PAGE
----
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The Haiku in Japanese and English

by Mukesh Williams Bookmark and Share

Since the late nineteenth century, the Japanese haiku has become quite popular not only in many Asian countries, but throughout the western world. In the process of globalizing, the haiku form has jumped the linguistic barrier and is now being written in English, Spanish, French, Bengali and other languages as well.

The haiku, however, continues to conform to the images of the four seasons or kigo and the three-line structure of 5-7-5 syllables. In Japanese, the haiku dexterously combines three distinct phrases and introduces a clear grammatical break called the kireji or cutting letters, either after the first five or after the first twelve syllables. At times, a haiku can also use kake kotoba or hanging words which can function as a pun surprising the reader into a new awareness.

Takahama Kyoshi (1874-1959), one of the masters of Japanese haiku, used standard kireji in the following haiku to convey the multi-layered meaning of ‘permanence-in-impermanence’ through the image of a shuttlecock falling forever off Higashi Mountain in Kyoto:

Higashiyama shizukani hane no mai ochi nu

From Higashi mountain
The quiet dance of the shuttlecock
Does not fall.

The dance of the shuttlecock symbolizes the ritual of the New Year and both the permanence and impermanence of the ritual. In English the kireji is often replaced by punctuation marks such as a comma, semi-colon or an ellipsis. Since a Japanese haiku has three clear phrases and a kireji, it is written in a single line, while the English haiku is separated into three lines to mark the difference. Many Japanese literary critics feel that forcing a fixed form, in which the haiku operates (such as the kireji and kigo), on other languages makes little sense. Others are of the opinion that literary forms are forever crossing borders and getting transformed in the process, enriching both language and experience.

Every haiku must express a single emotion arising from observing common, day-to-day occurrences, but it should do so in a unique way. Most traditional haiku writers in Japan built their haiku vis-à-vis, the natural world and used images related to the four seasons to express a typical Japanese sensibility. It is possible to find images of cherry blossoms, emerging crocuses, flitting fireflies, falling leaves, croaking frogs, falling snow, or rising moon in the works of many haiku masters. In a successful haiku the image is not just a means to an end but the end itself. In other words, in a haiku the image is the poem.

A Brief History of the Haiku

A haiku falls under the category of a short poem, but it has a long history. In Japan short poems were written by Shinto priests to mark a ceremony or a ritual as early as 759 A.D. These poems were called Manyoshu or Collection of Myriad Leaves anthology and expressed a sense of inherent sadness in ordinary things of the world called mono no aware in Japanese. The poems in the Myriad Leaves, compiled in an anthology, are in the form of prayers, songs or lyrics composed to appease gods, eulogize emperors, and represent agricultural rituals or marriage rites. In the beginning of the fifteenth century an emerging middle class began to assert itself in Japanese society by making a public demonstration of their increased wealth and leisure. They threw sake-drinking parties where they made merry by composing erotic, slapstick verses called haikai no renge or comic linked verses. The chief exponents of the haikai forms were Yamazaki Sokan (1465-1553), Arakida Moritake (1473-1549), Matsunaga Teitoku (1571-1635) and Nishiyama Soin (1605-1682). Of these, Teitoku founded the Teimon School which emphasized colloquialism and word play, while Soin established the Danrin School which stressed playfulness and frivolity.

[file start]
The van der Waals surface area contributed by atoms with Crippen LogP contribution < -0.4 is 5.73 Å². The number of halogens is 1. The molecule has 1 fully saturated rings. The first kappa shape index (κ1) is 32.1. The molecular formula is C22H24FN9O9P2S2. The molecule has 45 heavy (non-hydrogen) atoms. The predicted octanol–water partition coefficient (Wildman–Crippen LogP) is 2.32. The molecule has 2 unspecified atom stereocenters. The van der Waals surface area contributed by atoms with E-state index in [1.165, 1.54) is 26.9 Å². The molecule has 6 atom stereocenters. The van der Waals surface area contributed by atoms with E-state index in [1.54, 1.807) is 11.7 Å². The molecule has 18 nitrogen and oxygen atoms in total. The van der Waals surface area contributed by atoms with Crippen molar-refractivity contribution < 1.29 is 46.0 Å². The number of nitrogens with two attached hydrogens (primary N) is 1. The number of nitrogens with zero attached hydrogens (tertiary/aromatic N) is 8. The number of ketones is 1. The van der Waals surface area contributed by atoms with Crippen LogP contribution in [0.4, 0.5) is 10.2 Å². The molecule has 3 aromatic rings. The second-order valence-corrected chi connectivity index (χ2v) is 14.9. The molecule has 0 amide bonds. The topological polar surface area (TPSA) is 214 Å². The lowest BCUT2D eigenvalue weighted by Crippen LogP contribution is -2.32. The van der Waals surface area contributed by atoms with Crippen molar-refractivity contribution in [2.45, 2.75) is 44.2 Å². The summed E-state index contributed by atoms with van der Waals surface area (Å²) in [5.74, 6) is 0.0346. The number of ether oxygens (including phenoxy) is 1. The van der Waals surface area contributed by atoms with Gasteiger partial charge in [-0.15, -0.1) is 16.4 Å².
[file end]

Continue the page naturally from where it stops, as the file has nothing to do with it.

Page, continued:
Teitoku had a deeper influence than Soin on the subsequent history and development of the haiku form. He cleaned the form of its vulgar elements and taught it to his student Matsuo Basho (1644-1649) whom we all know as the foremost haiku writer of Japan. Basho popularized the haiku form through his large acolyte following and travels throughout Japan. Since Basho made a living writing and teaching poetry it was in his interest to increase his following. Basho raised the level of haiku to perfection and became a touchstone for subsequent writers. Take for example the following five haiku by Basho that highlight the themes mentioned above:

How very noble!
One who finds no satori
in the lightening-flash

Breakfast enjoyed
in the fine company of
morning glories

At the ancient pond
a frog plunges into
the sound of water

A solitary
crow on a bare branch—
autumn evening

Now I see her face,
the old woman, abandoned,
The moon her only companion1

Basho was able to capture diverse human feelings ranging from satori and nature to loneliness and old age. It is believed that when Basho died he had over two thousand students studying under him. Other haiku poets such as Yosa Buson (1716-1783), Kobayashi Issa (1763-1827), Masaoka Shiki (1867-1902), Kawahigashi Hekigoto (1873-1937), Taneda Santoka (1882-1940) and Nakamura Kusatao (1901-1983) made the haiku form a truly popular genre.

The history of haiku poetry has always been dominated by male writers but there were many women writers as well who wrote excellent haiku such as Den Sutejo (1633-1698), Kawai Chigetsu (1634?–1718), Shiba Sonome (1664–1726), Chiyojo (1703–1775), Enomoto Seifu (1732–1815), Tagami Kikusha (1753–1826), Takeshita Shizunojo (1887–1951), Sugita Hisajo (1890–1946), Hashimoto Takako (1899–1963), Mitsuhashi Takajo (1899–1972), Ishibashi Hideno (1909–1947), Katsura Nobuko (b. 1914), Yoshino Yoshiko (b. 1915), Tsuda Kiyoko (b. 1920), Inahata Teiko (b. 1931), Uda Kiyoko (b. 1935), Kuroda Momoko (b. 1938), Tsuji Momoko (b. 1945), Katayama Yumiko (b. 1952) and Mayuzumi Madoka (b. 1965). Makoto Ueda published their works in an anthology called Far Beyond the Field: Haiku by Japanese Women. 2